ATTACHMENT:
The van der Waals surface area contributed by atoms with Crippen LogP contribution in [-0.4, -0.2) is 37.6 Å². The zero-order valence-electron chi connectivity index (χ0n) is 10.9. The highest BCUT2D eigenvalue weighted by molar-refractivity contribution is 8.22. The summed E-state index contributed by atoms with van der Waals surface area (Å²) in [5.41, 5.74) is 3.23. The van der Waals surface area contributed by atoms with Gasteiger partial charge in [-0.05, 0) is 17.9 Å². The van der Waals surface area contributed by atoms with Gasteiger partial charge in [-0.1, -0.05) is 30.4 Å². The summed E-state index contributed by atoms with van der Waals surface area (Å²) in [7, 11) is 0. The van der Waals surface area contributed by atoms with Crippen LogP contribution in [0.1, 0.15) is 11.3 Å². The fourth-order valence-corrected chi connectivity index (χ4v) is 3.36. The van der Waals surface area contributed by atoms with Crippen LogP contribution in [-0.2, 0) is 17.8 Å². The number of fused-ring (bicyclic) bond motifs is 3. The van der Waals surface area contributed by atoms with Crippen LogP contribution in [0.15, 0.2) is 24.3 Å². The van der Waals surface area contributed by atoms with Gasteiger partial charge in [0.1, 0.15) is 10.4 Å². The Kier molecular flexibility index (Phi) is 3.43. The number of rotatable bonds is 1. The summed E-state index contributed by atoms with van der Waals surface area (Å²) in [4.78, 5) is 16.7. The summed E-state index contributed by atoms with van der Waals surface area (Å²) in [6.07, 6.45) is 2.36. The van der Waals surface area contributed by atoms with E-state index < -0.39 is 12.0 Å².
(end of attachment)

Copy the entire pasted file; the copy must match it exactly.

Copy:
The van der Waals surface area contributed by atoms with Crippen LogP contribution in [-0.4, -0.2) is 37.6 Å². The zero-order valence-electron chi connectivity index (χ0n) is 10.9. The highest BCUT2D eigenvalue weighted by molar-refractivity contribution is 8.22. The summed E-state index contributed by atoms with van der Waals surface area (Å²) in [5.41, 5.74) is 3.23. The van der Waals surface area contributed by atoms with Gasteiger partial charge in [-0.05, 0) is 17.9 Å². The van der Waals surface area contributed by atoms with Gasteiger partial charge in [-0.1, -0.05) is 30.4 Å². The summed E-state index contributed by atoms with van der Waals surface area (Å²) in [7, 11) is 0. The van der Waals surface area contributed by atoms with Crippen LogP contribution in [0.1, 0.15) is 11.3 Å². The fourth-order valence-corrected chi connectivity index (χ4v) is 3.36. The van der Waals surface area contributed by atoms with Crippen LogP contribution in [-0.2, 0) is 17.8 Å². The number of fused-ring (bicyclic) bond motifs is 3. The van der Waals surface area contributed by atoms with Crippen LogP contribution in [0.15, 0.2) is 24.3 Å². The van der Waals surface area contributed by atoms with Gasteiger partial charge in [0.1, 0.15) is 10.4 Å². The Kier molecular flexibility index (Phi) is 3.43. The number of rotatable bonds is 1. The summed E-state index contributed by atoms with van der Waals surface area (Å²) in [4.78, 5) is 16.7. The summed E-state index contributed by atoms with van der Waals surface area (Å²) in [6.07, 6.45) is 2.36. The van der Waals surface area contributed by atoms with E-state index < -0.39 is 12.0 Å².